Logistical Pet Peeves For Films And TV Shows

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Precious Doll
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Re: Logistical Pet Peeves For Films And TV Shows

Postby Precious Doll » Wed Oct 19, 2016 6:54 am

My partner's pet peeve is when films set in the past have cars that in them that were not manufactured at that time. He always rattles these off after the film when we have been to the cinema and at home when we watch DVDs.

As for me, a car is a car is a car. Just something to get you from one place to the next. I sometimes even try to open the door's of other cars I mistake for my partners as I have zero interest in them. He just purchased another one so half the time I don't even know what I'm looking for now!
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Re: Logistical Pet Peeves For Films And TV Shows

Postby The Original BJ » Tue Oct 18, 2016 7:20 pm

One of my biggest pet peeves is also driving-related -- when two characters would obviously have had a conversation while driving home (or to another destination), but wait to get into things until they land at their location and get out of the car. On the production side, this is always done because driving scenes are 1) costly, and 2) look ugly, but every time I see it I wish the filmmakers had figured out a more creative way to bypass this logic bump in the storytelling.

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Re: Logistical Pet Peeves For Films And TV Shows

Postby Mister Tee » Tue Oct 18, 2016 7:15 pm

Big Magilla wrote:I've been complaining about this for decades now, but what really ticks me off is songs on the soundtrack in period films in which a song is heard at a time before it was written. That, and movies being shown in period films and TV shows at a time before they were made. .

I just recently watched The Nice Guys, set in 1977. Throughout, the songs were time-appropriate -- then all of a sudden they threw in The Pina Colada Song, which hit the charts in late 1979. This wouldn't bother anyone who wasn't alive at the time -- and even among those who were, it probably only nettles those of us whose memories are annoyingly specific -- but it took me out of the movie.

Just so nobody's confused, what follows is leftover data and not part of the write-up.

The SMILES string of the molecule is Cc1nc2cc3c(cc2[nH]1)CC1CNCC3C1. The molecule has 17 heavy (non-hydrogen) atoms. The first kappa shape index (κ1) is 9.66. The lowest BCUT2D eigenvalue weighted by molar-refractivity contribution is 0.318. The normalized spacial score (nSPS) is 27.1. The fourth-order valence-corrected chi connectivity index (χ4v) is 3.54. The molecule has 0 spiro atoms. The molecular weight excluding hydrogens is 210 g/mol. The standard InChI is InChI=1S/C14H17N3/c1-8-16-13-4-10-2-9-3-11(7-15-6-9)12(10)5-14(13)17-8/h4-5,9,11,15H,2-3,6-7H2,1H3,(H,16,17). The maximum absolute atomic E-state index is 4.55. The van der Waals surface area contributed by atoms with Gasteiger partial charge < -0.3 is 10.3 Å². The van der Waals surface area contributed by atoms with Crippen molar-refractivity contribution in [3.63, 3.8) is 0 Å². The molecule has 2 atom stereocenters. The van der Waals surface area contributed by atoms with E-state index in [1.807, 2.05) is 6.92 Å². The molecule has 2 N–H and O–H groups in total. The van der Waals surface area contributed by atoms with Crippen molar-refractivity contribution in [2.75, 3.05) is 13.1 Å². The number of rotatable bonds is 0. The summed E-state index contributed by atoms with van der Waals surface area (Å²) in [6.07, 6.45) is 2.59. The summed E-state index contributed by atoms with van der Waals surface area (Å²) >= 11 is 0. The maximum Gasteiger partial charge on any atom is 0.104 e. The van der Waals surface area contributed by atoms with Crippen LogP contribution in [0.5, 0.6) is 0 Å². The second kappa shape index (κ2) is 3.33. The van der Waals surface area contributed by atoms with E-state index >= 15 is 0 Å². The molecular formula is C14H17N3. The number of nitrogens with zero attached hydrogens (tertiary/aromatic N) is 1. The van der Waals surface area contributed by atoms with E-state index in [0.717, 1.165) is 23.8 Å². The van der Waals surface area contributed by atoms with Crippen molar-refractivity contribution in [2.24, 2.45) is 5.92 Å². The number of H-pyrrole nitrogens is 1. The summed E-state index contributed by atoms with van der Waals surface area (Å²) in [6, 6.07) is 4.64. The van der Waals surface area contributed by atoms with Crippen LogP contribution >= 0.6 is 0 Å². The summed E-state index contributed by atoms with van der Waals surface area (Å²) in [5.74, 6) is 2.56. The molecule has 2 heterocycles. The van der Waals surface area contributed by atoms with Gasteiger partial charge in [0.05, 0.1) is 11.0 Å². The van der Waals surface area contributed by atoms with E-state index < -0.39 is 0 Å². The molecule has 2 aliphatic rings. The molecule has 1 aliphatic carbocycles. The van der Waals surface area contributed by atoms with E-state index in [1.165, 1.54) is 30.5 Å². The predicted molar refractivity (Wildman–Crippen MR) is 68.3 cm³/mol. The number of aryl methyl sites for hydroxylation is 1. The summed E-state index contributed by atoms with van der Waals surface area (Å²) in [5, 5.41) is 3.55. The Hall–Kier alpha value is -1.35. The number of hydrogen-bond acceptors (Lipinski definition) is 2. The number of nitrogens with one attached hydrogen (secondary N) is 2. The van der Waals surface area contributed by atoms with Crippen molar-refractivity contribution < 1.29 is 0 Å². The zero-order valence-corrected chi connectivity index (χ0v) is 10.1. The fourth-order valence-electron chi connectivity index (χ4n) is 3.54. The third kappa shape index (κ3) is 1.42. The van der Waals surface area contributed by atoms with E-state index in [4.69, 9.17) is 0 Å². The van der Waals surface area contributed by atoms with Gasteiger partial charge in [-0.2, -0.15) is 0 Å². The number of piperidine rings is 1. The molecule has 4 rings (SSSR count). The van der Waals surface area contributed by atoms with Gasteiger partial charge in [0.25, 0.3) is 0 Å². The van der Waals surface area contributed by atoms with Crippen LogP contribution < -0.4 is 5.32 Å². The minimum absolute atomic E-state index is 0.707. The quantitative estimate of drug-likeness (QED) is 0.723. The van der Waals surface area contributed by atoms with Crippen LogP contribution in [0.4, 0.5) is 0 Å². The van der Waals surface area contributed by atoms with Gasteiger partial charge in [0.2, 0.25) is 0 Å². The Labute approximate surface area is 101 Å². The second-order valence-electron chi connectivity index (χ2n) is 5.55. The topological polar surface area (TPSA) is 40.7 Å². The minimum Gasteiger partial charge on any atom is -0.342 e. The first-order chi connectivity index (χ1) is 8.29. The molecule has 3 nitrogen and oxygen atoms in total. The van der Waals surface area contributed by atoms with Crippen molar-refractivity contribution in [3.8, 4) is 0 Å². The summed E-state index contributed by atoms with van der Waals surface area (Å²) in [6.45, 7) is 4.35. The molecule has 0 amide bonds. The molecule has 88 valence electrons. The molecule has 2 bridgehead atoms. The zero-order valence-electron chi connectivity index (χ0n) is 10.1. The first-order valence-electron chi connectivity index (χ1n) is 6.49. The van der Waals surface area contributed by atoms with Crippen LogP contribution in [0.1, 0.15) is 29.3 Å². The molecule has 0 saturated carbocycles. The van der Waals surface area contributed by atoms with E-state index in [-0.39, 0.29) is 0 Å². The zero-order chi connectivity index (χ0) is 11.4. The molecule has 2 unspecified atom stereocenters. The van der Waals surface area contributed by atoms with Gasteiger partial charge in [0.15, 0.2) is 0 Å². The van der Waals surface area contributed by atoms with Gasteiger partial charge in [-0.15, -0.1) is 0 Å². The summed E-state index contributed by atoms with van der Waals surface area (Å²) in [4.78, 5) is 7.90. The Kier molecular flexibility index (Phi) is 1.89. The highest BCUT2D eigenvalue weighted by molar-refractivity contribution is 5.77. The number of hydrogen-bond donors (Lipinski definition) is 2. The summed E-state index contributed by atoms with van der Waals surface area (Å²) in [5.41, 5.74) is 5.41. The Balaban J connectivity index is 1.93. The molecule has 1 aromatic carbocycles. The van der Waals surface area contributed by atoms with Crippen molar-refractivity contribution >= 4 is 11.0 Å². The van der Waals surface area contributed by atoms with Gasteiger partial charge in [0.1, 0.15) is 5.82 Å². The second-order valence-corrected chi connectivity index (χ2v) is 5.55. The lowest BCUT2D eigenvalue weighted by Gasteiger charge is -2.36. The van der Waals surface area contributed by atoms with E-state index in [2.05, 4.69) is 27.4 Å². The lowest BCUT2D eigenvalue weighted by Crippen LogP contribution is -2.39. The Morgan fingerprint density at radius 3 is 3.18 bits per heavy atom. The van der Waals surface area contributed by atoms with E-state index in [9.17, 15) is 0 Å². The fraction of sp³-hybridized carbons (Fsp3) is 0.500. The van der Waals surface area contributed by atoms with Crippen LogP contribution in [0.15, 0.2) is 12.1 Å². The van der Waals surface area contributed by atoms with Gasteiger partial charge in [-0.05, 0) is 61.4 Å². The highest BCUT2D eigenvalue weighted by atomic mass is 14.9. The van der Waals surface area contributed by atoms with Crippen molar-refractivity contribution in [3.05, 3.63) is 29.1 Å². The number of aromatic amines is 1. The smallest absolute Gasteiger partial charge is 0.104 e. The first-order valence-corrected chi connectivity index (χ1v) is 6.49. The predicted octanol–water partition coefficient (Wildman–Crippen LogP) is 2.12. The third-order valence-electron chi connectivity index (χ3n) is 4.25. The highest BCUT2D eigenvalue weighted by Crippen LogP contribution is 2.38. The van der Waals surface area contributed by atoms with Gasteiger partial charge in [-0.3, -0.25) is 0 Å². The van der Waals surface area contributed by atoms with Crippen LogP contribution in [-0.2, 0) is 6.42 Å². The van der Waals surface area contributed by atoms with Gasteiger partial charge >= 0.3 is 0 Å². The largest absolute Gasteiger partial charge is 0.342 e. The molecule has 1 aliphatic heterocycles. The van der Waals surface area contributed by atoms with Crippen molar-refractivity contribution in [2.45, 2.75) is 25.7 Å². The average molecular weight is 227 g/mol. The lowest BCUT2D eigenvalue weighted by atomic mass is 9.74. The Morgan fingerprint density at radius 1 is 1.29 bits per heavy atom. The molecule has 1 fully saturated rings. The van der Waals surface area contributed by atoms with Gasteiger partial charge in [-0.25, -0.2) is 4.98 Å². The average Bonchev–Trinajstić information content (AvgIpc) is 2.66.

Something that makes me crazy is when a scene is shot in the front seat of a car, and the driver turns to face the camera, talking to the passenger. I'm always assuming, with the driver's eye off the road, a crash is imminent -- and once in a great while, that does happen. For the most part, though, the film goes on like it was normal. I wonder how driver safety teachers feel about this.

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Re: Logistical Pet Peeves For Films And TV Shows

Postby Big Magilla » Tue Oct 18, 2016 5:47 am

I've been complaining about this for decades now, but what really ticks me off is songs on the soundtrack in period films in which a song is heard at a time before it was written. That, and movies being shown in period films and TV shows at a time before they were made.

The most egregious example of the latter remains John Huston's 1982 version of Annie which takes place in 1933. The girls are taken on an outing to Radio City Music Hall where they see the Greta Garbo version of Camille which wasn't made until 1936 and not released until 1937 when it played the Capitol, not the Music Hall in NYC. Making this extra odd is that Camille was an MGM film. Annie was a Columbia release. It would have been much easier to get clearance for a Columbia film such as Frank Capra's The Bitter Tea of General Yen which actually played the Music Hall. It was, in fact, the first film to play there in 1933.
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Re: Logistical Pet Peeves For Films And TV Shows

Postby Precious Doll » Tue Oct 18, 2016 3:49 am

Use of pop songs on the soundtrack that in most cases don't add anything to the narrative or even relate to story. This is often used by modern filmmakers to increase the running time of the their films for no good reason.
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Logistical Pet Peeves For Films And TV Shows

Postby Greg » Mon Oct 17, 2016 6:29 pm

My biggest logistical pet peeve for movies and TV shows is how characters will discuss a plan to do something highly illegal in a diner, right in a crowded area near a bunch of strangers. Does anyone else have similar logistical pet peeves?
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